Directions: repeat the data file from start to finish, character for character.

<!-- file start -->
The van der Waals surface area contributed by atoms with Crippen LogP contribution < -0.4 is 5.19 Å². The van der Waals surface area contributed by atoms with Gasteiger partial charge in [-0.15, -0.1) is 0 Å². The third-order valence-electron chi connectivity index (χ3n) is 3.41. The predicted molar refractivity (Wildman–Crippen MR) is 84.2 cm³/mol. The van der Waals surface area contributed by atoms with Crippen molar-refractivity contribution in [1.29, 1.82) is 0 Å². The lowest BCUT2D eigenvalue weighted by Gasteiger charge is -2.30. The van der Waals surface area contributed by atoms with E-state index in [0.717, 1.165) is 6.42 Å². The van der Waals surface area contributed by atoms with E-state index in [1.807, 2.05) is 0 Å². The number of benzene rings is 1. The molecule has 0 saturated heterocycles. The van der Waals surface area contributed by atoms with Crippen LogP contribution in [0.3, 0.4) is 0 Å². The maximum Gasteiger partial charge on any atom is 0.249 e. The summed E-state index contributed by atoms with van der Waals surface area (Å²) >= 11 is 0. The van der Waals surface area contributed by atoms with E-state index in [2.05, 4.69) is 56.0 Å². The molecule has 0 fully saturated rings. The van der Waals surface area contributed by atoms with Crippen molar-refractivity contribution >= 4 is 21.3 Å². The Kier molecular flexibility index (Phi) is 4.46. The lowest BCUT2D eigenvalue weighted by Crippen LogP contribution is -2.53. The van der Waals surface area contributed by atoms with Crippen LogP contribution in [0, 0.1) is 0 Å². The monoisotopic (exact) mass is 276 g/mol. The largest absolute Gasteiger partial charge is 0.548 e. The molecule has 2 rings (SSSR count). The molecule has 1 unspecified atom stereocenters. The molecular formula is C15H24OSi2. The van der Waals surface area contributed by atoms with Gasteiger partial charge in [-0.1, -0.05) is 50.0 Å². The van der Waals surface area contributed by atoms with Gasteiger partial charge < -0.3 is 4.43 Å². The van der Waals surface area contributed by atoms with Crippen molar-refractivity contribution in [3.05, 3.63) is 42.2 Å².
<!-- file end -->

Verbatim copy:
The van der Waals surface area contributed by atoms with Crippen LogP contribution < -0.4 is 5.19 Å². The van der Waals surface area contributed by atoms with Gasteiger partial charge in [-0.15, -0.1) is 0 Å². The third-order valence-electron chi connectivity index (χ3n) is 3.41. The predicted molar refractivity (Wildman–Crippen MR) is 84.2 cm³/mol. The van der Waals surface area contributed by atoms with Crippen molar-refractivity contribution in [1.29, 1.82) is 0 Å². The lowest BCUT2D eigenvalue weighted by Gasteiger charge is -2.30. The van der Waals surface area contributed by atoms with E-state index in [0.717, 1.165) is 6.42 Å². The van der Waals surface area contributed by atoms with E-state index in [1.807, 2.05) is 0 Å². The number of benzene rings is 1. The molecule has 0 saturated heterocycles. The van der Waals surface area contributed by atoms with Crippen LogP contribution in [0.3, 0.4) is 0 Å². The maximum Gasteiger partial charge on any atom is 0.249 e. The summed E-state index contributed by atoms with van der Waals surface area (Å²) >= 11 is 0. The van der Waals surface area contributed by atoms with E-state index in [2.05, 4.69) is 56.0 Å². The molecule has 0 fully saturated rings. The van der Waals surface area contributed by atoms with Crippen molar-refractivity contribution >= 4 is 21.3 Å². The Kier molecular flexibility index (Phi) is 4.46. The lowest BCUT2D eigenvalue weighted by Crippen LogP contribution is -2.53. The van der Waals surface area contributed by atoms with Crippen LogP contribution in [0, 0.1) is 0 Å². The monoisotopic (exact) mass is 276 g/mol. The largest absolute Gasteiger partial charge is 0.548 e. The molecule has 2 rings (SSSR count). The molecule has 1 unspecified atom stereocenters. The molecular formula is C15H24OSi2. The van der Waals surface area contributed by atoms with Gasteiger partial charge in [-0.1, -0.05) is 50.0 Å². The van der Waals surface area contributed by atoms with Gasteiger partial charge < -0.3 is 4.43 Å². The van der Waals surface area contributed by atoms with Crippen molar-refractivity contribution in [3.05, 3.63) is 42.2 Å².